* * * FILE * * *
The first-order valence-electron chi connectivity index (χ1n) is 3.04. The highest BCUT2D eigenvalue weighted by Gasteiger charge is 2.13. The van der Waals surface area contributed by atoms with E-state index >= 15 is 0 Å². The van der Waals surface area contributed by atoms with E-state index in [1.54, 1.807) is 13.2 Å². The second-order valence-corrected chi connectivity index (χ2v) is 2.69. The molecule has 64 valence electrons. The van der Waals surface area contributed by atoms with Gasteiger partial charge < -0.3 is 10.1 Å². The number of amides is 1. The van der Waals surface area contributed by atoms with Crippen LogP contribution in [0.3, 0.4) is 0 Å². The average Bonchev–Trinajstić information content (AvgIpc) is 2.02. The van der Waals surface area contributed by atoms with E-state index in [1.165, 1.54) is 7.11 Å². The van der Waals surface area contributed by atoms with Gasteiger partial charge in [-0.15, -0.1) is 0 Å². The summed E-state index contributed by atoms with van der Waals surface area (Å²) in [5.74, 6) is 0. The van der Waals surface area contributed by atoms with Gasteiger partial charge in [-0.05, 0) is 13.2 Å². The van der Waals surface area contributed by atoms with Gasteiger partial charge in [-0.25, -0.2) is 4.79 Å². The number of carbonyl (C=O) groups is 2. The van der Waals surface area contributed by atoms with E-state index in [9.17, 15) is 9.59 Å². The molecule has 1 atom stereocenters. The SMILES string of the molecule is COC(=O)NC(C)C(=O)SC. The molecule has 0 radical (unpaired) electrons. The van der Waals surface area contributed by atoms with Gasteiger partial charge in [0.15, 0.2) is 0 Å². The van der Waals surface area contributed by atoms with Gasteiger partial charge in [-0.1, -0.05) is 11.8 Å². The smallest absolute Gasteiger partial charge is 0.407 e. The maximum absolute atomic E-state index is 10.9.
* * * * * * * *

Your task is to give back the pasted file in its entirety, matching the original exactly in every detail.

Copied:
The first-order valence-electron chi connectivity index (χ1n) is 3.04. The highest BCUT2D eigenvalue weighted by Gasteiger charge is 2.13. The van der Waals surface area contributed by atoms with E-state index >= 15 is 0 Å². The van der Waals surface area contributed by atoms with E-state index in [1.54, 1.807) is 13.2 Å². The second-order valence-corrected chi connectivity index (χ2v) is 2.69. The molecule has 64 valence electrons. The van der Waals surface area contributed by atoms with Gasteiger partial charge < -0.3 is 10.1 Å². The number of amides is 1. The van der Waals surface area contributed by atoms with Crippen LogP contribution in [0.3, 0.4) is 0 Å². The average Bonchev–Trinajstić information content (AvgIpc) is 2.02. The van der Waals surface area contributed by atoms with E-state index in [1.165, 1.54) is 7.11 Å². The van der Waals surface area contributed by atoms with Gasteiger partial charge in [-0.15, -0.1) is 0 Å². The summed E-state index contributed by atoms with van der Waals surface area (Å²) in [5.74, 6) is 0. The van der Waals surface area contributed by atoms with Gasteiger partial charge in [-0.05, 0) is 13.2 Å². The van der Waals surface area contributed by atoms with Gasteiger partial charge in [-0.25, -0.2) is 4.79 Å². The number of carbonyl (C=O) groups is 2. The van der Waals surface area contributed by atoms with E-state index in [9.17, 15) is 9.59 Å². The molecule has 1 atom stereocenters. The SMILES string of the molecule is COC(=O)NC(C)C(=O)SC. The molecule has 0 radical (unpaired) electrons. The van der Waals surface area contributed by atoms with Gasteiger partial charge in [0.15, 0.2) is 0 Å². The van der Waals surface area contributed by atoms with Gasteiger partial charge in [-0.1, -0.05) is 11.8 Å². The smallest absolute Gasteiger partial charge is 0.407 e. The maximum absolute atomic E-state index is 10.9.